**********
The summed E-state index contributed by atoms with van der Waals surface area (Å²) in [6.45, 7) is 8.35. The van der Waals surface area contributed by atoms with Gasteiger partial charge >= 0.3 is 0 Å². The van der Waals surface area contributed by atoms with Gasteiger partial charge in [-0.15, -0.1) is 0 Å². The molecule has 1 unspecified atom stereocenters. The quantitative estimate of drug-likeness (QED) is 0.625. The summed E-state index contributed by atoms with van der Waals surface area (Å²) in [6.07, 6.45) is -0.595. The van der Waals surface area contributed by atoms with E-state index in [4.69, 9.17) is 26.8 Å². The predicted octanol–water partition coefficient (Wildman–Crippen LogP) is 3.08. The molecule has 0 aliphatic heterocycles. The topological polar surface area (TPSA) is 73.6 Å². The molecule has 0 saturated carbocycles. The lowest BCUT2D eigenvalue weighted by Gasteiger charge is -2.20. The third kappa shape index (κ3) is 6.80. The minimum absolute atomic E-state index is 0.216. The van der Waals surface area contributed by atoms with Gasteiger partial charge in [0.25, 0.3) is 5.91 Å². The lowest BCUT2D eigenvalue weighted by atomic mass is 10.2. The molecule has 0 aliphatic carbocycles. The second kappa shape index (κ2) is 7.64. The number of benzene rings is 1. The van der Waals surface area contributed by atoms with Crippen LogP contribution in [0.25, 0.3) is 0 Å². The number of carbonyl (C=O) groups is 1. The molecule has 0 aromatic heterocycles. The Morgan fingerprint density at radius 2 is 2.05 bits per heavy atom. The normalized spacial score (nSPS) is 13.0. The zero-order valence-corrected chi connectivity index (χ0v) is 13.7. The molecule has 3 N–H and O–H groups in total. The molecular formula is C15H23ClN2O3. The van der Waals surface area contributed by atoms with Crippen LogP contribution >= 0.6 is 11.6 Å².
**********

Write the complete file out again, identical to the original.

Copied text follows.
The summed E-state index contributed by atoms with van der Waals surface area (Å²) in [6.45, 7) is 8.35. The van der Waals surface area contributed by atoms with Gasteiger partial charge >= 0.3 is 0 Å². The van der Waals surface area contributed by atoms with Gasteiger partial charge in [-0.15, -0.1) is 0 Å². The molecule has 1 unspecified atom stereocenters. The quantitative estimate of drug-likeness (QED) is 0.625. The summed E-state index contributed by atoms with van der Waals surface area (Å²) in [6.07, 6.45) is -0.595. The van der Waals surface area contributed by atoms with E-state index in [4.69, 9.17) is 26.8 Å². The predicted octanol–water partition coefficient (Wildman–Crippen LogP) is 3.08. The molecule has 0 aliphatic heterocycles. The topological polar surface area (TPSA) is 73.6 Å². The molecule has 0 saturated carbocycles. The lowest BCUT2D eigenvalue weighted by Gasteiger charge is -2.20. The third kappa shape index (κ3) is 6.80. The minimum absolute atomic E-state index is 0.216. The van der Waals surface area contributed by atoms with Gasteiger partial charge in [0.25, 0.3) is 5.91 Å². The lowest BCUT2D eigenvalue weighted by atomic mass is 10.2. The molecule has 0 aliphatic carbocycles. The second kappa shape index (κ2) is 7.64. The number of benzene rings is 1. The van der Waals surface area contributed by atoms with Crippen LogP contribution in [0.25, 0.3) is 0 Å². The number of carbonyl (C=O) groups is 1. The molecule has 0 aromatic heterocycles. The Morgan fingerprint density at radius 2 is 2.05 bits per heavy atom. The normalized spacial score (nSPS) is 13.0. The zero-order valence-corrected chi connectivity index (χ0v) is 13.7. The molecule has 3 N–H and O–H groups in total. The molecular formula is C15H23ClN2O3. The van der Waals surface area contributed by atoms with Crippen LogP contribution >= 0.6 is 11.6 Å².